Histoire Malmaison

History of the "Château de Malmaison"

From private mansion to Imperial Palace, and museum

The origin of the name "Malmaison" is thought to be linked to the existence of a hideout used by Norman invaders as their base for carrying out raids in the surrounding area. This "Mala domus" (evil house) appeared in texts for the first time in 1244, and a manor house is referred to in the 14th century under the name of La Malmaison.

In 1390 the land was bought by Guillaume Goudet, Sergeant-at-Arms for Charles VI, and remained in his lineage under the Dauvergne, Perrot and Barentin families until 1763. As of 1737, the château was rented by rich financiers who entertained a select elite.
In 1763, the land passed to the son of the Chancellor d'Aguesseau, then in 1771 it passed into the hands of Jacques-Jean Le Couteulx du Molay, a rich banker of the kingdom. Madame du Molay held a literary salon at the château, where she entertained the Abbé Delille, Madame Vigée-Lebrun, Grimm and Bernardin de Saint-Pierre.

The Revolution led them to part with Malmaison, which they sold to Joséphine Bonaparte on 21 April 1799 for the sum of 325,000 francs. This purchase was approved by Bonaparte on his return from Egypt and he became the true owner of the estate. From 1800 to 1802 this small château became the seat of the French government, together with the Tuileries, and frequently played host to meetings of the ministers of the Consulate.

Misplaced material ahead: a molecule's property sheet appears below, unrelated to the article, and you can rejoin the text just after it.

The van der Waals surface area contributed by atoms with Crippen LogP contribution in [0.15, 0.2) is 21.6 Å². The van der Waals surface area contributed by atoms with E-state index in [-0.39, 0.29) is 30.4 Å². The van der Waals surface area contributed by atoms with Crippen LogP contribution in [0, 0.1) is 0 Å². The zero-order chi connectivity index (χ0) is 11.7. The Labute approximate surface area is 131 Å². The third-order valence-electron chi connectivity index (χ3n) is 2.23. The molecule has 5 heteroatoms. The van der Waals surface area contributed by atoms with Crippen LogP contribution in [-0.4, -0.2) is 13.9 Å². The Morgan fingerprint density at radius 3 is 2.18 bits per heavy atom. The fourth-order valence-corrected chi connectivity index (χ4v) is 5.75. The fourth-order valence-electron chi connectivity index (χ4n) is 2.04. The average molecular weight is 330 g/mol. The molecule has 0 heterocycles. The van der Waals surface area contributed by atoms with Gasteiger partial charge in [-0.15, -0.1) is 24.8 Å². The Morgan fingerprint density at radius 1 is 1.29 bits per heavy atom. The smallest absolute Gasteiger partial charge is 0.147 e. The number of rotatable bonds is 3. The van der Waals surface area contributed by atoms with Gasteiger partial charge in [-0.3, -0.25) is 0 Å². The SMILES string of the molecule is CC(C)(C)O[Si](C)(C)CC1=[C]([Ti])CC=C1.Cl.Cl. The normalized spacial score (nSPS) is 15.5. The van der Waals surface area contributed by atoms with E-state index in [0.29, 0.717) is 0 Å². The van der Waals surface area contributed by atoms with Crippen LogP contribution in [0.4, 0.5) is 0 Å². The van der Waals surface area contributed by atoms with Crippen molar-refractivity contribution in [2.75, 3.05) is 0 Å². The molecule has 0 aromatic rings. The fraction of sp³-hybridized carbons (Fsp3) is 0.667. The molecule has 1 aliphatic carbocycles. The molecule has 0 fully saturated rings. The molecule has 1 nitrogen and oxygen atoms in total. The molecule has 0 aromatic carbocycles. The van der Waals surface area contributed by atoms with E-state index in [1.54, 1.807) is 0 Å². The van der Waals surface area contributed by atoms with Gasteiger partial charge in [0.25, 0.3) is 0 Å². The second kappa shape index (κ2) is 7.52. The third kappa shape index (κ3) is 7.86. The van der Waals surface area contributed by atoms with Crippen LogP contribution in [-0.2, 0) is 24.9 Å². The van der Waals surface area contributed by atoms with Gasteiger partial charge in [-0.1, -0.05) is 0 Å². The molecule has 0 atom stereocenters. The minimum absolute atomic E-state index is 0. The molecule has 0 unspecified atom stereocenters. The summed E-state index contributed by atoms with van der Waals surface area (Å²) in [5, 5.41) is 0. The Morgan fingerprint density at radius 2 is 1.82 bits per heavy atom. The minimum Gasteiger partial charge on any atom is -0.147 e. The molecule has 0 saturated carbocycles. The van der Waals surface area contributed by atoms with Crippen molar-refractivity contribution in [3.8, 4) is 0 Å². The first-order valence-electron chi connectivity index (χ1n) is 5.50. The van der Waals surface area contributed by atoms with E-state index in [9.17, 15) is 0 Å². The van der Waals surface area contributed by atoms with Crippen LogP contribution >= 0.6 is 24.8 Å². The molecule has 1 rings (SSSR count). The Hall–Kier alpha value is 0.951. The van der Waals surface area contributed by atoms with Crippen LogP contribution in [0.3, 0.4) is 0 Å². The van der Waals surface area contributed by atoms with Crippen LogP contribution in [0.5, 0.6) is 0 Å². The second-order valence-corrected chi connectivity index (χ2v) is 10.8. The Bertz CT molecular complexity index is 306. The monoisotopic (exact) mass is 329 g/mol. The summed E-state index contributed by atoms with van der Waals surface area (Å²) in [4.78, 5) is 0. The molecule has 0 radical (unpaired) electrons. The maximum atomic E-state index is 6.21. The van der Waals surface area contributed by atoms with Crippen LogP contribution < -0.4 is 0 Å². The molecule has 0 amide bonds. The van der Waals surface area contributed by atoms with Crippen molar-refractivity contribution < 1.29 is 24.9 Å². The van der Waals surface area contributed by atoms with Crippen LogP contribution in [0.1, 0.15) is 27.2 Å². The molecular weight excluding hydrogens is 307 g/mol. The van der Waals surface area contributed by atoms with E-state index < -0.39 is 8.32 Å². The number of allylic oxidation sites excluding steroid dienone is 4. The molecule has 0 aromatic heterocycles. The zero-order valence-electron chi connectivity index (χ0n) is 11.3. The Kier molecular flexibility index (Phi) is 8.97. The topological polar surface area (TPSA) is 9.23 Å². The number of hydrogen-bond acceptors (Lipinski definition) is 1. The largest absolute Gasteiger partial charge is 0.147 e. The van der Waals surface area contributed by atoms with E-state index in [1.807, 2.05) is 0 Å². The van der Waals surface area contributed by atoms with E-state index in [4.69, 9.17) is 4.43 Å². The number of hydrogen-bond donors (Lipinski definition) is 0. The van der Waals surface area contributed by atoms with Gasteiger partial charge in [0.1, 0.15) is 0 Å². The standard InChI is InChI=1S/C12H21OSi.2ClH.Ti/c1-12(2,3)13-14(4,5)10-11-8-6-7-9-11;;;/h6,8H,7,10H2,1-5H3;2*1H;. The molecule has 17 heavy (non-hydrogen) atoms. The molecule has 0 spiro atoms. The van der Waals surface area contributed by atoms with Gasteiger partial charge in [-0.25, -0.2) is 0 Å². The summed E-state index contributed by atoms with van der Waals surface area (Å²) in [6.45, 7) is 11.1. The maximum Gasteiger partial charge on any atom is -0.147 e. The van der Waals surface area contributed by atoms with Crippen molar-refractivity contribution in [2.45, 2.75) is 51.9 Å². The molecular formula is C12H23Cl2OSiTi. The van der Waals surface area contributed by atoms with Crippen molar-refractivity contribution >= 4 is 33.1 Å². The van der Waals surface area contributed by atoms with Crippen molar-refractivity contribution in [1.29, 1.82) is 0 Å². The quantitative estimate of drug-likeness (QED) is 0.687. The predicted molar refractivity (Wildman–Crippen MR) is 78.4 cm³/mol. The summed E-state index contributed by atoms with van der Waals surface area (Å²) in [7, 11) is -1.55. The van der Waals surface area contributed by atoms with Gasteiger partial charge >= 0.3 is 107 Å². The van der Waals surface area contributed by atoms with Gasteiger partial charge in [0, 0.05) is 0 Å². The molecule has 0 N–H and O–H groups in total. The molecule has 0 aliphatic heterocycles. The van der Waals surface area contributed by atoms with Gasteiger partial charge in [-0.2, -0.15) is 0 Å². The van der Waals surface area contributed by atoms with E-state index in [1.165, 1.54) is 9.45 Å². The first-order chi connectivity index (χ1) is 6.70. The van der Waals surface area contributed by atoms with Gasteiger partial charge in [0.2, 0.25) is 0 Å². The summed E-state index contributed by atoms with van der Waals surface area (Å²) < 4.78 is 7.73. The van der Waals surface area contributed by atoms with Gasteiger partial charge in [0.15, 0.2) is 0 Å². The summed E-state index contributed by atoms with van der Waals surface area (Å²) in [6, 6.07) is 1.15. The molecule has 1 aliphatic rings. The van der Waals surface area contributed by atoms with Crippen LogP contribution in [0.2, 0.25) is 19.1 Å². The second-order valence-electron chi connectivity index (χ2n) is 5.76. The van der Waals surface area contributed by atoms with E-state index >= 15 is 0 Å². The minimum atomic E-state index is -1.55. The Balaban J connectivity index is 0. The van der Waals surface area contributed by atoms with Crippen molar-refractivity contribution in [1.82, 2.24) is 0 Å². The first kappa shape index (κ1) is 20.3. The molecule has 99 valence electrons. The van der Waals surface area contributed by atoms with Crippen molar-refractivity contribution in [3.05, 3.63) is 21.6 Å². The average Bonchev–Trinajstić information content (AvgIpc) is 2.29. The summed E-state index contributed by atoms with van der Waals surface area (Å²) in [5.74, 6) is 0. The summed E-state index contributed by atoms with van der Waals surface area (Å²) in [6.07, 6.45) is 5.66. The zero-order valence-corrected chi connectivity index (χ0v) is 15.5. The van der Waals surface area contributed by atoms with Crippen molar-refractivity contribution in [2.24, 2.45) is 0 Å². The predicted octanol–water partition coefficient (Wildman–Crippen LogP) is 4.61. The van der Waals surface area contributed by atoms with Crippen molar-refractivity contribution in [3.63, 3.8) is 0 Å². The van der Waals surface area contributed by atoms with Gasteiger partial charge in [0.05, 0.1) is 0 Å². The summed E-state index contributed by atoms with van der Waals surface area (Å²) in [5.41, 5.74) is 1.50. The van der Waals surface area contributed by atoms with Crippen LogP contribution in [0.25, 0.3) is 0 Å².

In the autumn of 1802 the Consul and his family moved to Saint-Cloud and Joséphine made frequent trips to the “Imperial Palace of Malmaison” in order to renovate and extend the estate. After the divorce in 1809, the Emperor gave her the property together with its collections, and it was there that she died on 29 May 1814. Her son, Prince Eugène, inherited the property but his widow sold Malmaison to the Swedish banker Jonas Hagerman in 1828.

In 1842, Queen Christine of Spain, the widow of King Ferdinand VII, acquired the château to use as her place of residence before selling it back to Napoleon III, Joséphine’s grandson, in 1861. Damaged by fighting during the War of 1870, then by the installation of barracks in the château, the estate was sold by the State in 1877 to a goods merchant who gradually sold off parcels of land from the park. In 1896, the patron and philanthropist Daniel Iffla, known as Osiris, purchased the château along with its park, by then reduced to 6 hectares, and donated it to the State in 1903. A museum was opened on the estate in 1905.